The Nissin Fine Mode 330 is a wonderfully light, wonderfully soft rod that is just ideal for getting the most fight out of smaller fish. Nissin classifies this rod as a seiryu rod - designed for catching small fish in placid streams. I have fished the rod in placid streams, but I ended up catching larger than expected fish.
(I should point out that this seiryu rod is the Nissin Fine Mode Nagare 330. Nissin also makes a line of keiryu rods that are also called the Fine Mode, but they are the Fine Mode Kosansui.)
The Nissin Fine Mode seiryu rods are not for everyone. They are extremely soft. They absolutely excel at casting a very light line, but they have limited backbone, so they are best for smaller fish in more placid waters (which, not surprisingly, is what seiryu rods are all about).
Many of the rod companies in Japan make only one model of seiryu rod. Gamakatsu, Shimano and Shimotsuke only make one each. Suntech makes just a few. Daiwa is hard to figure out. They cancelled their marvelous Sagiri, and their Rinfu (which I like even better than the Sagiri) has not been available for over a year. Nissin, on the other hand, believes that seiryu fishing deserves more than just one rod. I carry their Air Stage seiryu rods and have just a few of their Fine Mode rods. They have other models, too, a couple that I have tried and a few that I haven't. Of all the rod companies, it seems that Nissin is the only one that really takes seiryu fishing seriously.
I can certainly understand the drive to catch bigger and bigger fish, the adrenaline rush when your rod suddenly bends more than you think a rod ought to be able to bend as you try to stop the first run and you are not at all sure you are going to win this one. If you do win the fight (and you don't always) it is a distinct sense of accomplishment. People in the East and Midwest go to Colorado or Montana for that feeling. I suppose the people in Colorado and Montana go to Alaska or Chile.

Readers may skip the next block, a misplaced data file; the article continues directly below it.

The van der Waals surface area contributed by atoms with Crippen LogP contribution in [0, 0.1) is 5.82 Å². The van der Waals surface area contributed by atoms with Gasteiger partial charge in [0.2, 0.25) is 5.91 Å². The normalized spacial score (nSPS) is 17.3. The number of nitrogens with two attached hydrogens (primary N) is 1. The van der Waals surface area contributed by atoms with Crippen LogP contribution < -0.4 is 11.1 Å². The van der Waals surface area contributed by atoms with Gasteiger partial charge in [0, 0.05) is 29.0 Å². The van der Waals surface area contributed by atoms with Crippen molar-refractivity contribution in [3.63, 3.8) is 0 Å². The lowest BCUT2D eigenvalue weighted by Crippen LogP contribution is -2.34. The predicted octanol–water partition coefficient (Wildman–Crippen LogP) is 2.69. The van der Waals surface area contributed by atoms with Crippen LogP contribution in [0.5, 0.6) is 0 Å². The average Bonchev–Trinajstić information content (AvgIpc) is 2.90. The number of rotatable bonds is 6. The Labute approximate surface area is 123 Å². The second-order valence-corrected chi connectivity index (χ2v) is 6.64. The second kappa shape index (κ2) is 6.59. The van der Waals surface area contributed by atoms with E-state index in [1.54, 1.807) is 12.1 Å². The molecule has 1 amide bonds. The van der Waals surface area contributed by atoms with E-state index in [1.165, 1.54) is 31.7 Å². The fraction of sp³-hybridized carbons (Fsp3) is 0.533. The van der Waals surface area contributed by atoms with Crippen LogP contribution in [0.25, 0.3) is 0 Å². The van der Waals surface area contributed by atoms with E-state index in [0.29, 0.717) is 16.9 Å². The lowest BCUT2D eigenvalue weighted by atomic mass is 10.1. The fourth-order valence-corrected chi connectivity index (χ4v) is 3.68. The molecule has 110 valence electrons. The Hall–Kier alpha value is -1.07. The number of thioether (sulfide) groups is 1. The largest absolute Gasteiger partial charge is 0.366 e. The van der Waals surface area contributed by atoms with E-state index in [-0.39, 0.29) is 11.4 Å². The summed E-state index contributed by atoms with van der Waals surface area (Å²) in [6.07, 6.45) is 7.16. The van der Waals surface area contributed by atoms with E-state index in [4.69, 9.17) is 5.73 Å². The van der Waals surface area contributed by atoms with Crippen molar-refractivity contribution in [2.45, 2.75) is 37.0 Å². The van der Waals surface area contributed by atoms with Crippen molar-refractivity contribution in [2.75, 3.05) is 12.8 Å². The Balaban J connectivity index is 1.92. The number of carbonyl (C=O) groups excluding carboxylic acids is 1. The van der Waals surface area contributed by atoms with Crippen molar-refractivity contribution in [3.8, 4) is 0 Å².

The thing is, though, if you match the rod to
the fish, you can get that same adrenaline rush and fear that you won't
win the fight even if the fight is with a surprisingly modest fish. With Nissin Fine
Mode seiryu rods, I've had battles with 11" stockies I wasn't sure I
would win. I've had bluegills bend the rod more than a rod ought to be
able to bend.
The fish shown above, at almost 12" was larger than I expected from that stream (an occurrence I've run into more than once). However, if you don't have a pushy current to contend with a very soft rod can subdue a nice sized fish. A 12 incher will put your heart in your throat, but even a 6 inch fish will put a smile on your face. And if the 6 incher is a feisty bluegill, in addition to the smile on your face you will have a fight on your hands.
This is a full flex rod, and the fish pictured above and below would bend it all the way to the cork (if it had cork). The whole rod bends.
I was finally able to get out and find some smaller fish for the Fine Mode 330. The rod certainly lived up to my expectations.